Showing posts from October, 2009


Catholic Homily / Sunday Reflection
Solemnity of All SaintsNovember 1, 2009
Readings: Rev. 7:2 -4,9-14 / 1 Jn 3:1-3 / Mt 5:1-12a
I’d like to start this reflection by making a little confession. I don’t particularly enjoy anymore reading the lives of saints. Please don’t get me wrong. It is not like I don’t believe in their holiness. I do. I really do. But whilst I believe in saints and their closeness to the God they believed in, I don’t as easily believe in how hagiographers (those who write their lives) report their lives to be, anymore than I believe that those wax figures in Madame Tussaud’s are real people.
But I do know that people who admire other people have a tendency to overblow things, a penchant to make them appear larger than life. And I do know how we all could blow things up for effect, carried as we are, at times, by good old emotions that can go overboard in not a few occasions.
St. John the Evangelist could have been a little carried away by the overwhelming truth that h…


Catholic Homily/Sunday Reflections
30th Sunday in Ordinary Time(B)October 25, 2009
Clarity seems to be the banner-headline of today’s liturgy. Mark the evangelist, for the brevity of his account, shines out in at least this one aspect – the clarity of detail about a blind man whom he took pains to record by name – Bartimaeus! Blind persons tend to lose their identity and individuality in this cruel world. People often just refer to the handicapped as the “blind man,” the “limping girl,” or the “one-eyed swordsman,” or any other unsavory appellation other than their own names. Somehow, it is almost like as if people with marked handicaps lose their right to be unique, to be worthy of being known, to be treated as individual persons.
But if Mark was clear on the name, I must add that the one he named for posterity showed even greater clarity … on two counts. First, Bartimaeus called on Jesus as “Son of David.” Bartimaeus was clearly knowledgeable about Scriptures and about who the people …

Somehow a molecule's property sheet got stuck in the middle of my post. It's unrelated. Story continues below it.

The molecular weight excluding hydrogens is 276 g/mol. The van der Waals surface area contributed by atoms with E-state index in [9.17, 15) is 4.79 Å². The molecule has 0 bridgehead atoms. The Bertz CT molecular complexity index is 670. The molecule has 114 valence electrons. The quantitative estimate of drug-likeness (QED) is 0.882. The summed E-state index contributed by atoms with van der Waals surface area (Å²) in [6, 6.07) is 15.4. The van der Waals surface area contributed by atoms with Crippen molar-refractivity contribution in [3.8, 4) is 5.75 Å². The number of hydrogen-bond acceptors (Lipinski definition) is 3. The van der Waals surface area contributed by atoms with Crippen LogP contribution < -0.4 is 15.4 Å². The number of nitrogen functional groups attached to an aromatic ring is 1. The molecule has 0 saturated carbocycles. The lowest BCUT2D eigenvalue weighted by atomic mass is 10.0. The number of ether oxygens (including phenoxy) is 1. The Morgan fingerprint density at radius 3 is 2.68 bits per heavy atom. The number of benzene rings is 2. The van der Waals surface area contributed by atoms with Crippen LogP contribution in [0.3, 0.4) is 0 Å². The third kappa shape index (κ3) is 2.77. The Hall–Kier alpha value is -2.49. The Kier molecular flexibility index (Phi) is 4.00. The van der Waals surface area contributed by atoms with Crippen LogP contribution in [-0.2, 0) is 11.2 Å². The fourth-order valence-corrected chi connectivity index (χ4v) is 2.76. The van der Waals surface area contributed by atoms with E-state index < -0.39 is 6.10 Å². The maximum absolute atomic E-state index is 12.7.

Catholic Homily / Sunday Reflection
29th Sunday in Ordinary Time (B)October 18, 2009
The world values service a whole lot. People are willing to pay good money provided they are given a full complement of services everywhere they go, whether in a restaurant or a hotel. We just love to be pampered by service even if, deep inside, we know we are really paying dearly for it. Being served somehow makes us feel good about ourselves and gives a boost to our self-image. No wonder cruises, some of which are not called “celebrity cruises” for nothing, all go for the topmost quality in quality services that make one feel, at least for a short period, like celebrities, if not royalty.
It is thus also not to be wondered at that two of Jesus’ close-in followers – James and John – who probably felt important enough after being identified with someone whom crowds adored and adulated, as to ask a big - if pretentious - favor from the Lord: “Teacher, we want you to do for us whatever we ask of you.” Mar…


Catholic Homily / Sunday Reflection28th Sunday in Ordinary Time (B)October 11, 2009

Not all that glitters is gold … That much we were told … ever since we were kids in school. Too bad, too many of us go by the standard of what is readily visible and palpable. Today the first reading from the Book of Wisdom offers us a totally different view … something that represents the total reverse of what material man usually holds on to. “I prayed, and prudence was given me; I pleaded, and the spirit of wisdom came to me. I preferred her to scepter and throne.”
In our days and times, we know what we want … or so we think. The recent massive floods in Metro Manila are a testament to this. We think we know what we want – more comfortable and spacious homes, more comfort, ease, and convenience, more votes from what politicians call “constituents.” Real estate developers catered to what people think they want. They pampered them with huge palatial homes. And this, they did by reclaiming for them the w…